If you see something like:

$ hard resource_list: h_data=1024M,h_rt=259200,highp=TRUE

This means the job does have highp option specified.

To alter (without re-submitting it) a already-pending job from non-highp to highp, use following steps:

$ qalter -mods l_hard highp true  job_id

For more information about qalter, use the command:

$ man qalter

Problems with this answer? Please send comments here.

How much virtual memory should I request in job submission?

It is important to request the correct amount of memory size when submitting a job. If the request is too small, the job may be killed at run time due to memory overuse. If the request is too large (e.g. larger than the compute nodes you intend to run the job), the job may not start.

The followings are a few common techniques that can help you determine the virtual memory size of your program.

If your job has completed, run the command:

$ qacct -j job_ID

Look for the maxvmem value. This is the virtual memory size that your program consumed as seen by the scheduler. Specify h_data so that (h_data)*(number of slots) is no less than this value. For example, if maxvmem shows 11 GB, you can request 12 GB of memory on a compute node to run the job, such as one of the followings:

$ -l h_data=12GB # for a single-core run (if your program is sequential)
$ -l h_data=6GB -pe shared 2 # for a 2-core run (if your program is shared-memory parallel)
$ -l h_data=2GB -pe shared 6 # for a 6-core run (if your program is shared-memory parallel)

Note

In these examples, the product of h_data * (number of slots) is always 12GB. If you specify -l h_data=12GB -pe shared 6, you are actually requesting 12GB*6=72GB of memory on a node.

Note

If you are running multiple slots on a node, h_rt * (number of slots) needs to be smaller than the total memory size of your nodes.

If you are not sure about the virtual memory size, run your program in “exclusive” mode first. Once done, use Method 1 above to determine the virtual memory size. To submit a job in exclusive mode, qsub the job with the command:

$ qsub -l exclusive your_job_script

where your_job_script is replaced by the actual file name of your job script. In this case, you should also specify h_data for node selection purposes. If you are running sequential or shared-memory parallel program (i.e. using only one compute node), we recommend using h_data=32GB and without specifying the number of slots. You can also append the exclusive option to the line starting with #$ -l in your job script, e.g.:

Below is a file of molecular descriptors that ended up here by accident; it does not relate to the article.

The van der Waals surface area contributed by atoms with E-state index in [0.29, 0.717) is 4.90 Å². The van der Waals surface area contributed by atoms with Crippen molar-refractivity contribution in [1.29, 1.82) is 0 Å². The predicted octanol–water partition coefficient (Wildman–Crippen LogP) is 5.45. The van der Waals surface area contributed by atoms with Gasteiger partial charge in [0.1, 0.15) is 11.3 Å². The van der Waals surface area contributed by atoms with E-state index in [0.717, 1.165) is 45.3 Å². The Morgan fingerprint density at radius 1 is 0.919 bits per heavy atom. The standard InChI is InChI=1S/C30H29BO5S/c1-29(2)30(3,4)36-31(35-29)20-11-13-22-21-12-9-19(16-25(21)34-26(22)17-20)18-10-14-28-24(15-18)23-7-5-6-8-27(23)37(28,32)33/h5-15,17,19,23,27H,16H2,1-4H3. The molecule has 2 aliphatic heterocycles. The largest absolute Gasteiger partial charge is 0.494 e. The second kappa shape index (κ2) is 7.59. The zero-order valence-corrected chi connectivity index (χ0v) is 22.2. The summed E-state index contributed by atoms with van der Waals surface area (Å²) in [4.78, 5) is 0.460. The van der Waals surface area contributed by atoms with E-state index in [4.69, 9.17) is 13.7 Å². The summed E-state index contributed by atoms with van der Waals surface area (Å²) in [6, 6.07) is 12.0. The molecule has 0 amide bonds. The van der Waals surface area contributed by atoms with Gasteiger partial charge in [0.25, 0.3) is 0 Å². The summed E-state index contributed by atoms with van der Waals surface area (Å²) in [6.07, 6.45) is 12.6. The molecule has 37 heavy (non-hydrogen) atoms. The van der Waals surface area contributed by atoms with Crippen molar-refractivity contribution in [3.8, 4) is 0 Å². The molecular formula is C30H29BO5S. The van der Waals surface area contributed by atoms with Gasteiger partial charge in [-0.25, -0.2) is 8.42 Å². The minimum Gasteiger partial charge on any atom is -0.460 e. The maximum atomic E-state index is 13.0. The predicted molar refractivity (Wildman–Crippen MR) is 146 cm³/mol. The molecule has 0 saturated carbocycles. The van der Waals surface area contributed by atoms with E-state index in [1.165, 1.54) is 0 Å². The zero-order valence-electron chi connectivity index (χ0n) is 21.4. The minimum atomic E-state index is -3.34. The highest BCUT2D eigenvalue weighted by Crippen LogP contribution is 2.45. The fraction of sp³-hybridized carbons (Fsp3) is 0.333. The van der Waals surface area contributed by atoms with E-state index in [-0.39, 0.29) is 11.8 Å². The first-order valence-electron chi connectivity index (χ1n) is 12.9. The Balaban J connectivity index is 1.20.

#$ -l h_rt=24:00:00,h_data=32G,exclusive

Again, if your program is sequential or shared-memory parallel, DO NOT specify the number of slots (i.e. there should be no -pe option in your job script or command line, otherwise you may over-request memory causing the job unable to start).

Problems with this answer? Please send comments here.

How do I pack multiple job-array tasks into one run?

Using job array is a way to submit a large number of similar jobs. In some cases each job task takes only a few minutes to compute. Running a large number of extremely short jobs through the scheduler is very inefficient — the system is likely to be more busy finding a node, sending jobs in and out, than doing the actual computing. With a simple change of your job script, you can pack pack multiple job-array tasks into one run (or dispatch), so you can benefit from the convenience of using job arrays and at the same time use the computing resources efficiently.

If you run too many short jobs (e.g. more than 200 less-than-3-minute jobs within an hour), your other pending jobs may be temporarily throttled. Please understand that this is a way to ensure the scheduler’s normal operation, not intended to cause user inconveniences.

At run time, the environment variable $SGE_TASK_ID uniquely identified a task. The main ideas to pack multiple tasks into one run with minimum change to your job script are to:

  1. change the job task step size.

  2. create a loop inside the job script to execute multiple tasks (equal to the ‘step size’).

Of course, you may need to adjust h_rt to allocate sufficient wall-clock time to run the ‘packed’ version of job script.

Your original job script looks like:

#!/bin/bash
...
#$ -t 1-2000
...
./a.out $SGE_TASK_ID ...

To pack, say, 100 tasks into one run, change your job script to:

$ #!/bin/bash
$ ...
$ #$ -t 1-2000:100
$ ...
$ for i in `seq 0 99`; do
$    my_task_id=$((SGE_TASK_ID + i))
$    ./a.out $my_task_id ...
$ done

Problems with this answer? Please send comments here.

How do I request large memory to run sequential (1-core) program?

If you are requesting less than 64 GB, use the h_data to specify the requested memory size, e.g.:

$ qsub -l h_data=32G ...

You can also put -l h_data=32G in your job script file.

In this case, you are requesting a single core (slot), so you should not specify any -pe option.

If you are requesting more than 64GB, please contact us.

Problems with this answer? Please send comments here.

How do I request large memory to run multi-threaded (single node) program?

You will use -pe (number of cores) and -l h_data (memory per core) together to specify the total amount of memory you want. Note that the product of (number of cores)*(h_data) must be smaller than the total memory of a compute node, otherwise your job will never start.